Tomma Abts, Zebe, 2010, TateAbts is an abstract painter who paints elegant (yes, that slightly damning word) ribbons and zigg-zagging lines and intersecting and oscillating planes in gradated shades of bright colours. They’re thinly painted, with delicate, shimmering textures, and modest in size, a uniform 48cm x 38cm. And they’re given curious names, such as Zebe and Jeels and Theiel. Zebe (pictured right) is very Bridget Riley, though she tones down the vibration effect of her blue/orange diagonals with a subtle layering of darker colours. And elsewhere, too, you get that sense of “Oh, this is just like…” and then the painting slides off into altogether more elusive terrain. They have a quiet little magic going on, but, for me, they slip out of mind as easily as they delight.

Simon Ling, Untitled, 2012, Greengrassi GallerySimon Ling strikes one as an anomaly in this whole set-up, and not because he’s the only male artist, but because he’s a painter who taps into his inner expressionist (without ever really unleashing it), whereas restraint, rigour and meticulous precision seems to, to a greater or lesser degree, define the other four. His paintings are dirty and messy, with a creeping garishness – close-up paintings of buildings in Hackney that he’s painted en plein air, or at least they're begun that way. The buildings sag and droop like a many-tiered wedding cake after a few guests have piled in and whose carefully applied icing – that beautifully stuccoed edifice – has been scraped and nibbled round the edges. They’re all untitled, the locations withheld, though most look identifiably English and urban. (Pictured left: Untitled, 2012.)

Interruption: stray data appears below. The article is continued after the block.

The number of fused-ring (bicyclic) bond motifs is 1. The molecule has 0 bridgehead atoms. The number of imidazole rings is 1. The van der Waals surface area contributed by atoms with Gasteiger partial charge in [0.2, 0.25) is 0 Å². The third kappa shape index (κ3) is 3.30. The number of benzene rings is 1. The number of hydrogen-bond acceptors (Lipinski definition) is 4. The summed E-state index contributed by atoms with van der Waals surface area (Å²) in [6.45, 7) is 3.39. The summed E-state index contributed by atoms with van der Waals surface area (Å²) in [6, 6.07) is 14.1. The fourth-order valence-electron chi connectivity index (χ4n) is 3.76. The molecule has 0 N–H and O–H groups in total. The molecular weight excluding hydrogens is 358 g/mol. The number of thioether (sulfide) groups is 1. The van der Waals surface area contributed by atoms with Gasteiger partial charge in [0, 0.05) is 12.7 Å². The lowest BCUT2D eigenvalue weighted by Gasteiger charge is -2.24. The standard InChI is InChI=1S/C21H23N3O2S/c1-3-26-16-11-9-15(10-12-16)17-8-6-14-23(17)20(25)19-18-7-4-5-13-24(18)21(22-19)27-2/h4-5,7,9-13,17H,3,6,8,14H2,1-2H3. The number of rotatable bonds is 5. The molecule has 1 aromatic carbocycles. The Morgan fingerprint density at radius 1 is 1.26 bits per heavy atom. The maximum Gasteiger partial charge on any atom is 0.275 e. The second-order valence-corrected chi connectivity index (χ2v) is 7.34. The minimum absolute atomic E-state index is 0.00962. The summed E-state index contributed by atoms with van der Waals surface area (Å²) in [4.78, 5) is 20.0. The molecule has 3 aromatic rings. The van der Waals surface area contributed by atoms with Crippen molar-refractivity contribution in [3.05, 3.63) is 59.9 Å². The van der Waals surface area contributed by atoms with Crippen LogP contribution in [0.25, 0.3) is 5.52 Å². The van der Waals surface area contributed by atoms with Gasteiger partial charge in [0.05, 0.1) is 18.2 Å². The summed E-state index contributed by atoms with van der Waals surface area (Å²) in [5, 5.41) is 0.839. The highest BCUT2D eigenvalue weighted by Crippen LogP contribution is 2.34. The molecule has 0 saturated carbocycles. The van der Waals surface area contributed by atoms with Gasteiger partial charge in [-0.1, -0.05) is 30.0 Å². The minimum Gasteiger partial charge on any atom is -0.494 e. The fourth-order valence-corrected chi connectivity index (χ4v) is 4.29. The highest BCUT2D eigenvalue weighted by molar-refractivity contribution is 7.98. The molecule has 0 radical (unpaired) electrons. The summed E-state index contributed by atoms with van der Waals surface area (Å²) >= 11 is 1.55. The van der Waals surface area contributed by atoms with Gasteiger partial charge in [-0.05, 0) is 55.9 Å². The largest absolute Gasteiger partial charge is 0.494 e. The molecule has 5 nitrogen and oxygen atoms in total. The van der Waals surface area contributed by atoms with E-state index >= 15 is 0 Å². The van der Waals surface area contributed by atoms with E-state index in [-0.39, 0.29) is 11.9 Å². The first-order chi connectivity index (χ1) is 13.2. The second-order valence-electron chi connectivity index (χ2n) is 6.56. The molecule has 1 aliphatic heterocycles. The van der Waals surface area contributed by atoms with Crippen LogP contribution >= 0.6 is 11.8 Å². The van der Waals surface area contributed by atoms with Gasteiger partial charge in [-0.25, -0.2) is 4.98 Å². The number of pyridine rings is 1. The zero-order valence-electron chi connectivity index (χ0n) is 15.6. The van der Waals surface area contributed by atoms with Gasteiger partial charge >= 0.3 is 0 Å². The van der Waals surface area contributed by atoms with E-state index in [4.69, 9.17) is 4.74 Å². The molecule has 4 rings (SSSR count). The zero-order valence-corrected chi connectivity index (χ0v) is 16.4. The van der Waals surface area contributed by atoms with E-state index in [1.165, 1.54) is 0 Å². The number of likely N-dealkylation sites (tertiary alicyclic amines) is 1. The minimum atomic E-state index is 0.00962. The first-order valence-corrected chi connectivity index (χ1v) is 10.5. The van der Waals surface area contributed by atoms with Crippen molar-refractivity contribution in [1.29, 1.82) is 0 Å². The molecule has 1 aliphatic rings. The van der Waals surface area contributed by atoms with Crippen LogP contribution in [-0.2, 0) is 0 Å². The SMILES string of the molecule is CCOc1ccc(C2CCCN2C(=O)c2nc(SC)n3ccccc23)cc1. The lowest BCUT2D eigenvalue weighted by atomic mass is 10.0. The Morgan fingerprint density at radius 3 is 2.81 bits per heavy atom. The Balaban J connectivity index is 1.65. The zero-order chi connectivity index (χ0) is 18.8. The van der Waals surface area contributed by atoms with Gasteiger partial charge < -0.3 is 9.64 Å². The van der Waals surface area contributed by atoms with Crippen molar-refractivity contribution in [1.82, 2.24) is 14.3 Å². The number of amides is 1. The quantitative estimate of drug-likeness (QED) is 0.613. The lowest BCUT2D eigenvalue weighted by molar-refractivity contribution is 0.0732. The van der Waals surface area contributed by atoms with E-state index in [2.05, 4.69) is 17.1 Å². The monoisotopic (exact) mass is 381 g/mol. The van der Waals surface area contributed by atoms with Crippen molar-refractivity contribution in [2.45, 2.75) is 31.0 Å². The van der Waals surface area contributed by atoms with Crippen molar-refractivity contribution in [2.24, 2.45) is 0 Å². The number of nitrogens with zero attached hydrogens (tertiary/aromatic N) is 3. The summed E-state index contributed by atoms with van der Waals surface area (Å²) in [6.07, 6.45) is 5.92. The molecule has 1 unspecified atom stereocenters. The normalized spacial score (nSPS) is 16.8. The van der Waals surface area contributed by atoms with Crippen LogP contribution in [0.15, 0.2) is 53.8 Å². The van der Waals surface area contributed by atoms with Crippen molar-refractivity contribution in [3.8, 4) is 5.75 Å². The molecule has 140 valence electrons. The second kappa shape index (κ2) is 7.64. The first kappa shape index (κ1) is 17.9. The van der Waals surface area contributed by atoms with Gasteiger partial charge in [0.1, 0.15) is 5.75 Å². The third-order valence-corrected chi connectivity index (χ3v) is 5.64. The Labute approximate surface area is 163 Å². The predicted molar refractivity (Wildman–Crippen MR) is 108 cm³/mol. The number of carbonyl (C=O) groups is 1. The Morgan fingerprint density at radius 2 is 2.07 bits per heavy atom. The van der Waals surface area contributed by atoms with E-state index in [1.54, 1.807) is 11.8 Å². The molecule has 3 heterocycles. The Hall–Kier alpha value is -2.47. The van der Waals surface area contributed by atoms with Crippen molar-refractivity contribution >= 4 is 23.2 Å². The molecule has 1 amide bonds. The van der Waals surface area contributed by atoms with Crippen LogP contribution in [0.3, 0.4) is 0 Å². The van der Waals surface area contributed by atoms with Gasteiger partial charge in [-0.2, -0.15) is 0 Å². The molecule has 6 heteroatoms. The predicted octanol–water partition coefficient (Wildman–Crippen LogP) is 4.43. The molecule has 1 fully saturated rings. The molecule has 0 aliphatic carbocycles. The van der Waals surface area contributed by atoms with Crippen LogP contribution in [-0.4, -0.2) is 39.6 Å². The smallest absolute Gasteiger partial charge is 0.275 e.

Lucy Mckenzie is the conceptualist of the group, one who uses paint, occasonally, to explore ideas that could just as neatly be expressed in other media. The paint, in other words, is arguably not really the point, although the obvious fact that they’re painted adds another element of interest and subtlety. Here she presents several trompe l’œil canvases that looks like cork boards with various items pinned on them: drawings, colour charts, photographs, reproductions of paintings. These come under the title Quodlibet, which can either mean a musical medley or a topic of philosophical discourse.